Popes in the City

Perhaps you’ve heard that next month Pope Francis is coming to Washington, D.C., New York City, and Philadelphia after he visits Cuba. (What message might the Argentinian pope be sending by first dropping in on those Jesuit-educated Castros? Best not to think about it.) The impending arrival of the papal caravan has excited a good many Catholics (and many others) while increasing the anxiety of those self-anointed “orthodox Catholics” who fear that the Jesuit pope has a leftish agenda up the sleeve of his cassock. For their part, Francis enthusiasts are waxing enthusiastic. Over at National Catholic Reporter, Michael Sean Winters, who to his credit often has sage things to say when it comes to the liberal-conservative divide in the church, began a many-part series titled “Pope Francis is Coming!” Golly, yes he is, but do we really need the exclamation point? (Winters and I have differed in the past on just how papal-centric Catholics ought to be.) [“Contra Baumann", NCR].)   

Francis’s New York City stop will in fact take place almost fifty years to the day after Pope Paul VI, the first pope to visit the United States, flew in for a tumultuous fourteen-hour stay in October of 1965. Like Paul, Francis will address the U.N. and plead for peace. On that score, the papal agenda, however futile, rarely changes. It is unlikely, however, that Francis will warn the U.N. delegates that resorting to birth control is “irrational,” as Paul did, much to the audience’s surprise and befuddlement. One suspects that the “irrational” denial of climate change will be a principal theme, along with the depredations of modern capitalism. Francis’s predecessors were also critics of economic inequality. How could they not be with the way the Gospel disconcerts us all by pointing an accusatory finger at those who neglect the poor? Despite the strenuous if well-rewarded efforts of some neoconservative intellectuals, the eye of a needle hasn’t gotten any larger. Francis’s regard for the poor, much to the discomfort of such folks, does seem to be of a somewhat different intensity than most of those who preceded him in the chair of Peter. 

Francis’s visit is a big deal, but I doubt “the entire nation is focused” on it, as Winters imagines.

It is safe to say that Paul VI’s visit was an even bigger deal. According to news reports, 4 million people turned out to get a glimpse of Paul as his motorcade made its way from Queens to Harlem to the Waldorf Astoria, where he met with President Lyndon Johnson. Few suspected that 1965 would be the high-water mark of institutional Catholicism’s power and authority in America, soon to be eroded by the irresistible pressures of assimilation (welcome to the suburbs!) and the novel uncertainties that followed in the wake of the Second Vatican Council’s reforms and Humanae vitae. Indeed, writing in Commonweal, associate editor John Leo noted that the papal Mass at Yankee Stadium “gave many Catholics in the New York area their first look at the modernized liturgy.” If only Leo (who evolved into very much a conservative pundit at U.S. News & World Report) had known of all the insipid and banal homilies and hymnody about to be unleashed.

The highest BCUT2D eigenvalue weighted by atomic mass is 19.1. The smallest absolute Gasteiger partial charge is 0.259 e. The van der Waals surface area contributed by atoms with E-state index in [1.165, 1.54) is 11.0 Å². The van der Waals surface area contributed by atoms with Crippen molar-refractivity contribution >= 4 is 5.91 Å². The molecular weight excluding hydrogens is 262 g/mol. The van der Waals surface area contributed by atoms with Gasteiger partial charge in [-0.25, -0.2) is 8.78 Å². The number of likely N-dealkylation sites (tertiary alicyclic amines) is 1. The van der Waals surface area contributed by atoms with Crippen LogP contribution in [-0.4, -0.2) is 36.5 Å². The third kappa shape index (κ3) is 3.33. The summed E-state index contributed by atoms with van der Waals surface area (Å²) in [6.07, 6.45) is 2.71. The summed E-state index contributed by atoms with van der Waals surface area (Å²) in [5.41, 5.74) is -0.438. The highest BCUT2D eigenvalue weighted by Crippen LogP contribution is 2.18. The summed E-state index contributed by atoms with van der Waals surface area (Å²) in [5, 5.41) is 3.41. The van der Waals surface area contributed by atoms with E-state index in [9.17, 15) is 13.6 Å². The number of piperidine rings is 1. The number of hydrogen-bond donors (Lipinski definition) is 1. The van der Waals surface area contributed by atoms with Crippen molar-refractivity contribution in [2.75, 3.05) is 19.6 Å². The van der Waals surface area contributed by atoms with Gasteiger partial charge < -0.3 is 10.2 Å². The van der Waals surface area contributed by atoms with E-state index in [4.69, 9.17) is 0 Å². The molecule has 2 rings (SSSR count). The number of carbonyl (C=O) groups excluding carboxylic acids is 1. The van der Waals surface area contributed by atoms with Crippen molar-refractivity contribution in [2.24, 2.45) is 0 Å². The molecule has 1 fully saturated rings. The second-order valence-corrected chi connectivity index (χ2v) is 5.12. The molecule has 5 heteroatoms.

Leo’s article is an acutely observed piece, both witty and quite measured regarding all the “hoopla” and “euphoria” surrounding the papal visit. “If the cheering was unanimous,” Leo wrote, “it was not clear as to exactly what was being cheered.” That sort of gentle skepticism seems like the right mix of respectful attention and journalistic wariness. Leo is especially wry about the three television networks’ fifteen hours of uninterrupted coverage, a precursor of sorts to today’s monomaniacal cable news channels. Even what the pope ate for breakfast that morning in Rome—a sweet roll and coffee—was breathlessly reported. Not surprisingly, Bishop Fulton Sheen served as an official Catholic commentator, in this instance for CBS. (Did he wear his cape?) The pope was flying on TWA, Sheen assured his audience, because the initials stood for “Travelling With the Angels.” What, Sheen was asked, did he make of the points made in the pope’s U.N. speech? “The Holy Father made seven points, like the seven notes of the octave.” This is treacle of rare purity and confidence. Is it any wonder that reruns of Sheen’s popular “Life is Worth Living” TV program were long a staple on EWTN? For his part, Leo concluded his assessment of the television coverage by speculating that “while the pope may be invited back, Bishop Sheen will not be.”

Leo hoped the evident enthusiasm of the crowds might “reduce the chances of conservatives’ being less papal than the pope on liturgical changes and internationalism.” Fat chance. He also worried that the attention paid the pope might overshadow the work of the ecumenical council then in its final sessions in Rome. “For many, that will be precisely the problem,” Leo wrote. 

It remains precisely the problem today, although to his great credit this pope clearly wants to discourage any veneration of the papacy. Given the nature of the institution, that will not be much easier than threading the eye of a needle. In the unremitting light of today’s even more insatiable media, it is harder now than in 1965 for one man to see, let alone reach out to the “peripheries.” But Francis keeps trying, bless him.

Paul Baumann is Commonweal’s senior writer.

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